The World Health Organization (WHO) has updated its fact sheet on soil-transmitted helminth infections.
The term helminth denotes a parasitic worm.
Soil-transmitted helminth infections are among the most common infections worldwide and affect the poorest and most deprived communities.
They are transmitted by eggs present in human faeces which in turn contaminate soil in areas where sanitation is poor.
The main species that infect people are
- the roundworm (Ascaris lumbricoides),
- the whipworm (Trichuris trichiura) and
- hookworms (Necator americanus and Ancylostoma duodenale).
More than 1.5 billion people, or 24% of the world’s population, are infected with soil-transmitted helminth infections worldwide.
The greatest numbers occur in sub-Saharan Africa, the Americas, China and East Asia.
Over 270 million preschool-age children and over 600 million school-age children live in areas where these parasites are intensively transmitted, and are in need of treatment and preventive interventions.
Soil-transmitted helminths are transmitted by eggs that are passed in the faeces of infected people.
Adult worms live in the intestine where they produce thousands of eggs each day. In areas that lack adequate sanitation, these eggs contaminate the soil. This can happen in several ways:
- eggs that are attached to vegetables are ingested when the vegetables are not carefully cooked, washed or peeled;
- eggs are ingested from contaminated water sources;
- eggs are ingested by children who play in the contaminated soil and then put their hands in their mouths without washing them
There is no direct person-to-person transmission, or infection from fresh faeces, because eggs passed in faeces need about 3 weeks to mature in the soil before they become infective.
Since these worms do not multiply in the human host, re-infection occurs only as a result of contact with infective stages in the environment.
Morbidity and symptoms
People with light infections usually have no symptoms.
Heavier infections can cause a range of symptoms including
- intestinal manifestations (diarrhoea and abdominal pain),
- general malaise and weakness, and
- impaired cognitive and physical development.
Hookworms cause chronic intestinal blood loss that can result in anaemia.
Soil-transmitted helminths impair the nutritional status of the people they infect in multiple ways.
- The worms feed on host tissues, including blood, which leads to a loss of iron and protein.
- The worms increase malabsorption of nutrients. In addition, roundworm may possibly compete for vitamin A in the intestine.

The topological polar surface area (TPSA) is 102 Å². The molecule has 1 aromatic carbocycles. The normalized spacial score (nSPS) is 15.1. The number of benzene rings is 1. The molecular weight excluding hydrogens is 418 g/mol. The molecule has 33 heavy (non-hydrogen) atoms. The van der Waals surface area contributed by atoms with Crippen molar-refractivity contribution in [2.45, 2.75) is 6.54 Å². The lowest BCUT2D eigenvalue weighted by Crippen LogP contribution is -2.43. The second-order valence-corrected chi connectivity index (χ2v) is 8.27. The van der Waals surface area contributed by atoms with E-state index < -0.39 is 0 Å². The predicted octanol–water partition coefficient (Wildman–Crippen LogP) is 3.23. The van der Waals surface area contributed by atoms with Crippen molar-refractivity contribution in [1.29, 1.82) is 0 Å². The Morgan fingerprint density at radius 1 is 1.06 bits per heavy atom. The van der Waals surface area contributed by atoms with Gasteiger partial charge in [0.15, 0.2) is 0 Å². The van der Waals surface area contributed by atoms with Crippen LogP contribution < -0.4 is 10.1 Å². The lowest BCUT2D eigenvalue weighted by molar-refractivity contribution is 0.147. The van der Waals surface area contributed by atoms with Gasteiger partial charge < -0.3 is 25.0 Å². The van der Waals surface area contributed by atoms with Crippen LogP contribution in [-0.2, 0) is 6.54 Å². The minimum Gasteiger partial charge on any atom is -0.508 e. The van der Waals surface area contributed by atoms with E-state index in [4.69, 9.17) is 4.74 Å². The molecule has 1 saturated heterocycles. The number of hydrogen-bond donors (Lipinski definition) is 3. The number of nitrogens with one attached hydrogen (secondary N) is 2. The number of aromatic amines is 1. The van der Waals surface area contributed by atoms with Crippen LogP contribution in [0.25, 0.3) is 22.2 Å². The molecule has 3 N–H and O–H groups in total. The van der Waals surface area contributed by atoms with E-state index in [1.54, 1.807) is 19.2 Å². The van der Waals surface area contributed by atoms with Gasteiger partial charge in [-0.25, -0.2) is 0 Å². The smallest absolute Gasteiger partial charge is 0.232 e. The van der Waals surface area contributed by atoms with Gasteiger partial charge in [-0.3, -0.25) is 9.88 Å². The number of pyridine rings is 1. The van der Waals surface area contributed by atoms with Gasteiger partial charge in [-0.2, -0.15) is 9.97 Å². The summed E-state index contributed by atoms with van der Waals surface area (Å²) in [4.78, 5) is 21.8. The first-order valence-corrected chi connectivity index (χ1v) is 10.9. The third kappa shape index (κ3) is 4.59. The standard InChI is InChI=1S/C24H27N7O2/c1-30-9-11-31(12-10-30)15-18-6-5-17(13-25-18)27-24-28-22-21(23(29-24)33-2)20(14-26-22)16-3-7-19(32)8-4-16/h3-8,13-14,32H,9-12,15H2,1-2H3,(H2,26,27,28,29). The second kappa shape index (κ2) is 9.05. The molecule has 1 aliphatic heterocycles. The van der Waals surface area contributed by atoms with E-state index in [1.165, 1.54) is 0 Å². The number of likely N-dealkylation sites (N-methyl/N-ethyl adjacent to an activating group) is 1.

- Some soil-transmitted helminths also cause loss of appetite and, therefore, a reduction of nutritional intake and physical fitness. In particular, T. trichiura can cause diarrhoea and dysentery.
The strategy for control of soil-transmitted helminth infections is to control morbidity through the periodic treatment of at-risk people living in endemic areas.
People at risk are:
- preschool children,
- school-age children,
- women of childbearing age (including pregnant women in the second and third trimesters and breastfeeding women),
- adults in certain high-risk occupations such as tea-pickers or miners.
WHO recommends periodic medicinal treatment (deworming) without previous individual diagnosis to all at-risk people living in endemic areas.
Treatment should be given
- once a year when the baseline prevalence of soil-transmitted helminth infections in the community is over 20%, and
- twice a year when the prevalence of soil-transmitted helminth infections in the community is over 50%.
This intervention reduces morbidity by reducing the worm burden.
- health and hygiene education reduces transmission and reinfection by encouraging healthy behaviours; and
- provision of adequate sanitation is also important but not always possible in resource-poor settings.
WHO recommended medicines
The WHO recommended medicines –
- albendazole (400 mg) and
- mebendazole (500 mg)
– are effective, inexpensive and easy to administer by non-medical personnel (e.g. teachers).
The global target is to eliminate morbidity due to soil-transmitted helminthiases in children by 2020.
Link to the updated fact sheet:
Link to World Health Assembly Resolution on Schistosomiasis and soil-transmitted helminth infections (English) [PDF]:
Click to access WHA_54.19_Eng.pdf
Link to Global Health Observatory data on soil-transmitted helminths: